Beck’s Theory of Risk Society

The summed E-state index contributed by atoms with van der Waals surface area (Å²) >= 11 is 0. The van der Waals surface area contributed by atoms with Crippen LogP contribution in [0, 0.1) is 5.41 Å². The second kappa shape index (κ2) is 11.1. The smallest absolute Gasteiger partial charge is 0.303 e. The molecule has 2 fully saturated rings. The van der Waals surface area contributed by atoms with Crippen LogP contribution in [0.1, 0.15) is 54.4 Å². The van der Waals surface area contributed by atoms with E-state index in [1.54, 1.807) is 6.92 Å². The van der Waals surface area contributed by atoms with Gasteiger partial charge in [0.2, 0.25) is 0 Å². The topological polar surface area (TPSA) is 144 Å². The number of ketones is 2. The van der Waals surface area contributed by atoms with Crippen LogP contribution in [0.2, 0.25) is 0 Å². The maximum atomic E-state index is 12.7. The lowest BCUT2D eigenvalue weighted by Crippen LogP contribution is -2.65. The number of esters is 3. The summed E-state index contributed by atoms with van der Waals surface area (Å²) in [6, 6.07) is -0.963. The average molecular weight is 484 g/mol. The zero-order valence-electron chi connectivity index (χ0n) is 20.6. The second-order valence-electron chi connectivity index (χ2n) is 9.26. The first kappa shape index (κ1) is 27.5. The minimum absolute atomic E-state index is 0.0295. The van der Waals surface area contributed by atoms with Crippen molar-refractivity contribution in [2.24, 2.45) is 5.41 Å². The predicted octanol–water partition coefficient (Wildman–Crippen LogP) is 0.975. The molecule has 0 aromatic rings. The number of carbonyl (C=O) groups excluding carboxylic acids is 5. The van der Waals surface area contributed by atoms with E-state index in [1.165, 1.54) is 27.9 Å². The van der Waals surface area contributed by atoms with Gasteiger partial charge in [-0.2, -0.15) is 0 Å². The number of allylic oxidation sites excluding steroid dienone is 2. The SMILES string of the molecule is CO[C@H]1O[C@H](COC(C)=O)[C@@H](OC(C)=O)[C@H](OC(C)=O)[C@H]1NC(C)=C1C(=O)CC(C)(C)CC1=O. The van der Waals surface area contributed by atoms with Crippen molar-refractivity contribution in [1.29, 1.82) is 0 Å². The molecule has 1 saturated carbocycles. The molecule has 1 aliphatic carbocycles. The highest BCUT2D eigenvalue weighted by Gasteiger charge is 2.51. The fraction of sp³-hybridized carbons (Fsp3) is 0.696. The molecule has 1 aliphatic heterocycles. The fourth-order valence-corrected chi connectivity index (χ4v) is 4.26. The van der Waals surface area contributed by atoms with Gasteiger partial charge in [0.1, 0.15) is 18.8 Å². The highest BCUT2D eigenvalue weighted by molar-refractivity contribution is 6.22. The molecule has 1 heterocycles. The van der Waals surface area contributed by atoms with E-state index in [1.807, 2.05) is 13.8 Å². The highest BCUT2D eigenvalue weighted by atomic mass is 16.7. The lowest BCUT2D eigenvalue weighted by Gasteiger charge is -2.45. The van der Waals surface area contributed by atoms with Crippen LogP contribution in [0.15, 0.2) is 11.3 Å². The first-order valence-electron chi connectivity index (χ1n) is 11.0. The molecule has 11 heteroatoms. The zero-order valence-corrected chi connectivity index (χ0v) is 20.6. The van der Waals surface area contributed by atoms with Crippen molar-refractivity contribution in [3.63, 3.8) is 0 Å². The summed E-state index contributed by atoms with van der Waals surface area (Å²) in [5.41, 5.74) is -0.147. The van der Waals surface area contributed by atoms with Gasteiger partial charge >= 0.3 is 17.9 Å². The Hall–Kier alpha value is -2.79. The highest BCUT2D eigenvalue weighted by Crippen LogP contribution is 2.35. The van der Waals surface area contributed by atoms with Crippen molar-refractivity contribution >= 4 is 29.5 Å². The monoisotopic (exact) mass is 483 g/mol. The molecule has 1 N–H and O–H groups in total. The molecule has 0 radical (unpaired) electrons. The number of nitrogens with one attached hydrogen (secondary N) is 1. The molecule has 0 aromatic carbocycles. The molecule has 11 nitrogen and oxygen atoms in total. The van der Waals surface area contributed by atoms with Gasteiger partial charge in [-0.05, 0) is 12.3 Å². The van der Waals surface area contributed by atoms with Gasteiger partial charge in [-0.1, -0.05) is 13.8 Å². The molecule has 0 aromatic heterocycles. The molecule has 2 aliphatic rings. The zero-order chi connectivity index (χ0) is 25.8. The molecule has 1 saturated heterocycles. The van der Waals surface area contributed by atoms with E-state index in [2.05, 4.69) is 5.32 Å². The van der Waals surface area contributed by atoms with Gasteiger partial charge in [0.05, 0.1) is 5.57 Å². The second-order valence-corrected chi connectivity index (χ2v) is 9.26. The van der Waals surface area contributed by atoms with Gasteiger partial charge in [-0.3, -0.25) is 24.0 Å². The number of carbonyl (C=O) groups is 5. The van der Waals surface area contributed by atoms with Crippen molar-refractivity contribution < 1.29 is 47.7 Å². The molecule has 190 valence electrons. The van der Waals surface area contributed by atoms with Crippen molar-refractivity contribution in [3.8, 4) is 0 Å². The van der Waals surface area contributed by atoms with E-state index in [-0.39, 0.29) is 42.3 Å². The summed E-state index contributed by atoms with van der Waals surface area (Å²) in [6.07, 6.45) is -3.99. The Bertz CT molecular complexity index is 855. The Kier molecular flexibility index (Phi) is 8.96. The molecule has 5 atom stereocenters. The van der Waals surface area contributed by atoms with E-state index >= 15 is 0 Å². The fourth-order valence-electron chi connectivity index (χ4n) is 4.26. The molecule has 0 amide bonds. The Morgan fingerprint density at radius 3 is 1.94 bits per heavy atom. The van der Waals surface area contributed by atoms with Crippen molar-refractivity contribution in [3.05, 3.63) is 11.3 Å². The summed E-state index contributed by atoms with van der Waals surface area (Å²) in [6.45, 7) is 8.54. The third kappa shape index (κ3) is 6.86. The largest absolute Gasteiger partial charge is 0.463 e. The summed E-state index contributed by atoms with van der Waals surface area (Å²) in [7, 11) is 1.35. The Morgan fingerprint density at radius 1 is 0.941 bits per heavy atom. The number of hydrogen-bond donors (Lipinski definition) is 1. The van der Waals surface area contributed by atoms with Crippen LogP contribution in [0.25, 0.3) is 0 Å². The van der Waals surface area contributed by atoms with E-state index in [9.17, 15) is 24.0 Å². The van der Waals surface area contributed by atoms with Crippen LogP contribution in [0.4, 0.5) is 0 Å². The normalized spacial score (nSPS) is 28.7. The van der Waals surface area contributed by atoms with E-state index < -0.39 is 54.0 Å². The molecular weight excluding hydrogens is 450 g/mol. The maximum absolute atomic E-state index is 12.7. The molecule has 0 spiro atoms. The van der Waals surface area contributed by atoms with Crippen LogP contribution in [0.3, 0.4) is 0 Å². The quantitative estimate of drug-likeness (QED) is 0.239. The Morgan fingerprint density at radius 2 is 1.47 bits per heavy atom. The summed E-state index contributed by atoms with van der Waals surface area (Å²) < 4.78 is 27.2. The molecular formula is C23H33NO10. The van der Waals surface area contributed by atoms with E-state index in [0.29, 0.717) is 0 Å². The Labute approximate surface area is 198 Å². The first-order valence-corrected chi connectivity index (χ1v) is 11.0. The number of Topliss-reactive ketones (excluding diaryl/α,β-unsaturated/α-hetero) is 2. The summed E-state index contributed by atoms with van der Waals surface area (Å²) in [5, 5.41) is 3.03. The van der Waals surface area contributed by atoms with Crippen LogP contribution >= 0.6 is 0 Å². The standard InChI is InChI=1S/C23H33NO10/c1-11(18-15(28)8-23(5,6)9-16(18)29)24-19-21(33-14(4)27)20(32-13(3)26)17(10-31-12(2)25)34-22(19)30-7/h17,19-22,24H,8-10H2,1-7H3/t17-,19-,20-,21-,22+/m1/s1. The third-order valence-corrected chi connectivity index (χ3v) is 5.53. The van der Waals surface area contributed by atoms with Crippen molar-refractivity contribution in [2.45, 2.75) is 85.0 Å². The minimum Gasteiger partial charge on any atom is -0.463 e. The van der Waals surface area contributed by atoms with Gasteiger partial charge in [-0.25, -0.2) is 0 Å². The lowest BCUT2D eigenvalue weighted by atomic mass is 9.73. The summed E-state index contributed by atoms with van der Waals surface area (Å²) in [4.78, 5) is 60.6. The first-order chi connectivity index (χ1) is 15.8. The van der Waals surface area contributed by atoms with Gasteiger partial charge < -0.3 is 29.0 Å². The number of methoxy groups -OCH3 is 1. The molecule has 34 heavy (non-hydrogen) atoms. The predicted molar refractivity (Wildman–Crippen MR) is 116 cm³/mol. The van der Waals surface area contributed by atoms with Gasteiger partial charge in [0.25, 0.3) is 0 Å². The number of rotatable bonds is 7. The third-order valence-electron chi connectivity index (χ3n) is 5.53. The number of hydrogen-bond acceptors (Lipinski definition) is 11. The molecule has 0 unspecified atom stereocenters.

Time and again, sociologists have studied societal behaviours and have coined different names for different societies. With the advent of the era of advanced modernity, societal thinkers went into further depths and coined even more comprehensive titles such as Affluent societies, Civic Societies, Open societies etc. One of the most prominent societal thinkers of this new modern era is Ulrich Beck. INTRODUCTION TO BECK AND RISK SOCIETY The German sociologist coined the name of Risk Society in his book ‘’ Toward a New Modernity’’ to explain that this era of advanced modernity is overwhelmed by the underlying risks that form an integral part of the future of these societies. Beck uses the term to identify societies that are risk averse and try to find out systematic methodologies to deal with risks induced by the modernisation itself. The term risk society is also analysed through the paradigms of a theoretical framework. This frame comprises of three interrelated ingredients: Individualization, Risk and reflexive modernity. The underlying basis of Beck to his argument is that modern society is exposed to a plenthora of risks and uncertainties. These uncertainties can include nuclear radiations, global warming, highly endemic diseases, invasive species and many other virulent phenomena (Adam, 2000). CRITICAL ANALYSIS OF BECKS THEORY: The historical theoretical work on societies centered around the distribution of world resources. Particularly those of the beginning of the modern era but with the new concept of risk aversiveness, Beck has given new paradigms to the societal risk theories. He argues that today, the focus of societies is not on the distribution of resources but on the distribution of risks and machinations of modernization, the risks prevalent in the contemporary scenario. He furthers his stance by saying that many potential risks are extricated from the concepts of boundaries and so these risks cannot be equitably distributed. Everyone therefore is equally at risk. Hence the concept of social classifications identified by the historical sociologists are no longer relevant according to Beck because risks cannot be equitably distributed and so all social classes are dissolved leading to individualization of the social actors. INDIVIDUALIZATION: According to Beck since all countries are equally exposed to the risks identified earlier, all entities, organizations, institutions and governments stand at the same level and so they are individualized at their own domains. Thus they have to take charge of the responsibilities and work on solutions to mitigating these risks. These individualized social actors identify the risks generated from technological innovation and new discoveries and they undertake action such as social movements and awareness campaigns to pressurize the innovators in being safety complaint. On the basis of this idea of individualization, Beck illustrates the vision of ‘New Modernity’. He portrays a society where personal experimentation and cultural innovation are cherished at the back of high potential uncertainties. Beck considers both regressive and progressive elements to individualization REFLEXIVE MODERNIZATION Beck criticises modernity by attacking the presuppositions of the theory of modernity related socialization. He is of the opinion that many sociologists confuse modernity with industrialism. He finds progress in the overrated social theories which align linear